TUPPER LAKE - The state Adirondack Park Agency last week distributed a draft of conditions it could attach to the Adirondack Club and Resort project's permit.
These draft conditions and summary are what parties will try to keep or change in an adjudicatory hearing set to start with a public comment session Wednesday, March 16, followed by seven weeks of hearing dates beginning Tuesday, March 22.
The proposed resort would overhaul the Big Tupper Ski Area and built out the land around it in the biggest development ever to submit a complete application to the APA. The agency ordered the project into an adjudicatory hearing to examine 10 issues with its potential impacts before deciding whether to permit it.
The conditions would give the APA many chances to review how the project is going, with the agency getting regular updates and needing to give approvals as construction and sales progress.
According to the draft conditions, a permit wouldn't be valid after five years unless several benchmarks are met. Some include:
-Ski Tow Road, which leads to the ski slope, must be reconstructed, Lake Simond Road Extension, which leads to many of the larger residential lots, must be improved, and a new road, called Bypass Road, must be constructed.
-The proposed new ski lodge has to be constructed, and ski lift Chair 2 must be replaced.
-At least three lots in Sugarloaf North, 10 lots in Lake Simond View and eight Eastern Great Camp lots must be sold.
The conditions would also require that a planned sewage pump station and an on-site community wastewater treatment plant and sewage collection system have to be built before any buildings planned to connect to them are sold or built.
The conditions would allow for the temporary use of Cranberry Bog, referred to in the documents as the Cranberry Pond Reservoir and its associated wetland complex, for snowmaking. That's been an oft-cited concern by involved environmental groups, though the bog has been used for snowmaking by past owners of Big Tupper.
The conditions would require that developers come up with methods to study the impacts of using the bog for snowmaking, including measuring the water levels and animal and plant life there and keeping track of how those change. Developers would have to make detailed annual reports to the APA and state Department of Environmental Conservation.
A new or revised permit would have to be issued to continue to use the bog for snowmaking after April 1, 2013.
Developers plan to build new wetlands to lessen the impact on some existing ones, in the Cranberry Bog area and in front of the marina on state Route 30. Conditions would require that construction be started on those within 60 days of the initial commencement of land clearing or other construction activities at the project site.
They would also require the wetlands be monitored and a report submitted to the agency within 18 months of them being constructed, and the APA would then decide whether the mitigation efforts are successful.
The conditions would require the master homeowners' association - one master HOA is planned with several smaller ones to govern certain parts of the development - to submit annual reports to the APA.
They would also require that "great camp" lots include in their deed language restricting how many buildings are allowed to be built on the large lots, and requiring that any land clearing or grading be within a 3-acre maximum envelope.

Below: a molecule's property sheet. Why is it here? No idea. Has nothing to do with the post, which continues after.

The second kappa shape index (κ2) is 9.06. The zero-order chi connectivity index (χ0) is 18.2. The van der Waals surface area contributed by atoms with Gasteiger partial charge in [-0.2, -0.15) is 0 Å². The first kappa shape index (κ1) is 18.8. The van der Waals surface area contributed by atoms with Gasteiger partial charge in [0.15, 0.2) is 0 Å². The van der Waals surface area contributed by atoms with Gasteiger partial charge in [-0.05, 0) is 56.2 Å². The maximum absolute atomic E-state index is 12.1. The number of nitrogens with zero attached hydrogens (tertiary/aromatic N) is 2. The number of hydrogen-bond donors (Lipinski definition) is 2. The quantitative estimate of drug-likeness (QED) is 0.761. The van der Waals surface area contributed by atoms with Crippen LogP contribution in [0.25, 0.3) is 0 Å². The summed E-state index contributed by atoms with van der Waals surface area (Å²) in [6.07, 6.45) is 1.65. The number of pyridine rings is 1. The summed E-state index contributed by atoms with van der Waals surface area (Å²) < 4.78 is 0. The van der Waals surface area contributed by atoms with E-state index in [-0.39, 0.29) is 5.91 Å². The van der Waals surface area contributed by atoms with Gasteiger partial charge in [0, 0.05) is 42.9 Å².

Developers wouldn't be able to move on to the next phase of construction until 65 percent of the townhouse units are built and 65 percent of the single-family houses are sold in the previous phase.
Great camp lots would also be banned from connecting to the municipal water supply system.
The conditions would also regulate invasive species management on the project site, soil treatment, signage, outdoor lighting, building colors and foliage planting, among other things.
They would also require the project take many energy-conservation steps, including getting LEED certification for the new lodge, spa, inn, marina, gym and ski center maintenance buildings.
Lead developer Michael Foxman said that while he expects minor updates of the summary and fine-tuning of the conditions, he's highly satisfied with them.
"I consider the documents and the APA's action very significant," Foxman wrote in an e-mail. "The documents evidence the APA's concern for both the environment and the local economy. They will be helpful to all involved and should sharpen the focus of the hearing. This is a very positive step for which the APA staff should be commended."
John Sheehan, spokesman for the Adirondack Council environmental group, said his group has a "short list of concerns" that it plans to address in the upcoming hearing. He said that list is reduced from a dozen broad issues the Council named at the start of the mediation process in 2007.
For one, he notes that the draft summary uses some outdated numbers: 719 residential units in 332 buildings rather than the 651 residential units in 323 buildings that were included in application update submitted to the agency in June 2010.
Sheehan said members of the Council also have concerns about stormwater runoff, minimizing sprawl in favor of maintaining wildlife habitats, the phasing of the project, how some townhouse buildings will impact the "natural beauty" of the mountain and the fact that the project must also get permits from the DEC and the state Department of Health. The Council will present testimony on each of those issues during the hearing, Sheehan said.